Patients with mitochondrial disease usually manifest multisystemic dysfunction with a broad clinical spectrum. When the tests for common mitochondrial DNA (mtDNA) point mutations are negative and the mtDNA defects are still hypothesized, it is necessary to screen the entire mitochondrial genome for unknown mutations in order to confirm the diagnosis. We report an 8-year-old girl who had a long history of ragged-red fiber myopathy, short stature, and deafness, who ultimately developed renal failure and fatal cardiac dysfunction. Respiratory chain enzyme analysis on muscle biopsy revealed deficiency in complexes I, II/III, and IV. Whole mitochondrial genome sequencing analysis was performed. Three novel changes: homoplasmic 15458T > C and 15519T > C in cytochrome b, and a near homoplasmic 5783G > A in tRNA(cys), were found in the proband in various tissues. Her mother and asymptomatic sibling also carry the two homoplasmic mutations and the heteroplasmic 5783G > A mutation in blood, hair follicles, and buccal cells, at lower percentage. The 5783G > A mutation occurs at the T arm of tRNA(cys), resulting in the disruption of the stem structure, which may reduce the stability of the tRNA. 15458T > C changes an amino acid serine to proline at a conserved alpha-helix, which may force the helix to bend. These two mutations may have pathogenic significance. This case emphasizes the importance of pursuing more extensive mutational analysis of mtDNA in the absence of common mtDNA point mutations or large deletions, when there is a high suspicion of a mitochondrial disorder.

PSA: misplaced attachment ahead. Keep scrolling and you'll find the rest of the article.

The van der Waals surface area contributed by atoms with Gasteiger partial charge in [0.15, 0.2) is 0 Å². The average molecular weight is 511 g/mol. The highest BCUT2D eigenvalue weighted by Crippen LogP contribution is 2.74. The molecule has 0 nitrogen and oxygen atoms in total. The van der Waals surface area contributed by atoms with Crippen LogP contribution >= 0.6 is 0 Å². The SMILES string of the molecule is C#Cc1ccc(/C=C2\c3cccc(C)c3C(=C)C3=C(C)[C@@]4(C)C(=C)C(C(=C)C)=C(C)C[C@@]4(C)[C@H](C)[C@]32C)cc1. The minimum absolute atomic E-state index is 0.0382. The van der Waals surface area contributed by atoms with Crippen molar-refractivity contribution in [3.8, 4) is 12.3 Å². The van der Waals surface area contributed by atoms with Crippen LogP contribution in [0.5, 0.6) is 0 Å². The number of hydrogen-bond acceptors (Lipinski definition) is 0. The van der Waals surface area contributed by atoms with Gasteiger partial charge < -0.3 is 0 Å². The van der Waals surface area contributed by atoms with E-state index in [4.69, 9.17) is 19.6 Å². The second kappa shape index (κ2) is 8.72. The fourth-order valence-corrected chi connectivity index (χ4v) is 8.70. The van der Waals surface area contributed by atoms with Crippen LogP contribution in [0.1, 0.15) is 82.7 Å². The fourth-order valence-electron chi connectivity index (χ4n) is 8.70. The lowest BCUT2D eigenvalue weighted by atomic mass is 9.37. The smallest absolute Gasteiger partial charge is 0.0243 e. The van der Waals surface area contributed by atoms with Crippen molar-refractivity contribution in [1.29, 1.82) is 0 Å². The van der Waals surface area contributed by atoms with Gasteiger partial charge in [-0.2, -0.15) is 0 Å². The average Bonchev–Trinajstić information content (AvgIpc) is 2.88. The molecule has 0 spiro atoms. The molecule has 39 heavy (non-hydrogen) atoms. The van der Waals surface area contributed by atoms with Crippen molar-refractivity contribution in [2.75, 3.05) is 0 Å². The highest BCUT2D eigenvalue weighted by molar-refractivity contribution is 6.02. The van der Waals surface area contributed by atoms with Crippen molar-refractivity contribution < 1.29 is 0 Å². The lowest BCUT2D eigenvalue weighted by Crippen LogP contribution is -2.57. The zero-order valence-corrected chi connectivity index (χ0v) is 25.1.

(c) 2006 Wiley-Liss, Inc.